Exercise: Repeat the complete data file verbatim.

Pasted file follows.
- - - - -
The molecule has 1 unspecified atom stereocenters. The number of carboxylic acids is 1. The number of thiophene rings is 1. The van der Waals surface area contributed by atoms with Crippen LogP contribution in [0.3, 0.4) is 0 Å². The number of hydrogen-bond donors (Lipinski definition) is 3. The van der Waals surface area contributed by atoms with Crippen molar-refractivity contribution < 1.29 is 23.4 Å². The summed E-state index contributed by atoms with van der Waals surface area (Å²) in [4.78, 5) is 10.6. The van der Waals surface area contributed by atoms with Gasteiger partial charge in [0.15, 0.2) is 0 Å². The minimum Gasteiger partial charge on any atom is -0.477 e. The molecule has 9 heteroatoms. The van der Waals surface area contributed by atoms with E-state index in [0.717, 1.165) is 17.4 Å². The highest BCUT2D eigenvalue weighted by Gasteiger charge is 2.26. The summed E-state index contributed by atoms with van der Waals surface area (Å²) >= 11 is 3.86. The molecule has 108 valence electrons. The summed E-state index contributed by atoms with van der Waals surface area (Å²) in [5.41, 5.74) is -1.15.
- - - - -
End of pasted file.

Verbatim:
The molecule has 1 unspecified atom stereocenters. The number of carboxylic acids is 1. The number of thiophene rings is 1. The van der Waals surface area contributed by atoms with Crippen LogP contribution in [0.3, 0.4) is 0 Å². The number of hydrogen-bond donors (Lipinski definition) is 3. The van der Waals surface area contributed by atoms with Crippen molar-refractivity contribution < 1.29 is 23.4 Å². The summed E-state index contributed by atoms with van der Waals surface area (Å²) in [4.78, 5) is 10.6. The van der Waals surface area contributed by atoms with Gasteiger partial charge in [0.15, 0.2) is 0 Å². The minimum Gasteiger partial charge on any atom is -0.477 e. The molecule has 9 heteroatoms. The van der Waals surface area contributed by atoms with E-state index in [0.717, 1.165) is 17.4 Å². The highest BCUT2D eigenvalue weighted by Gasteiger charge is 2.26. The summed E-state index contributed by atoms with van der Waals surface area (Å²) >= 11 is 3.86. The molecule has 108 valence electrons. The summed E-state index contributed by atoms with van der Waals surface area (Å²) in [5.41, 5.74) is -1.15.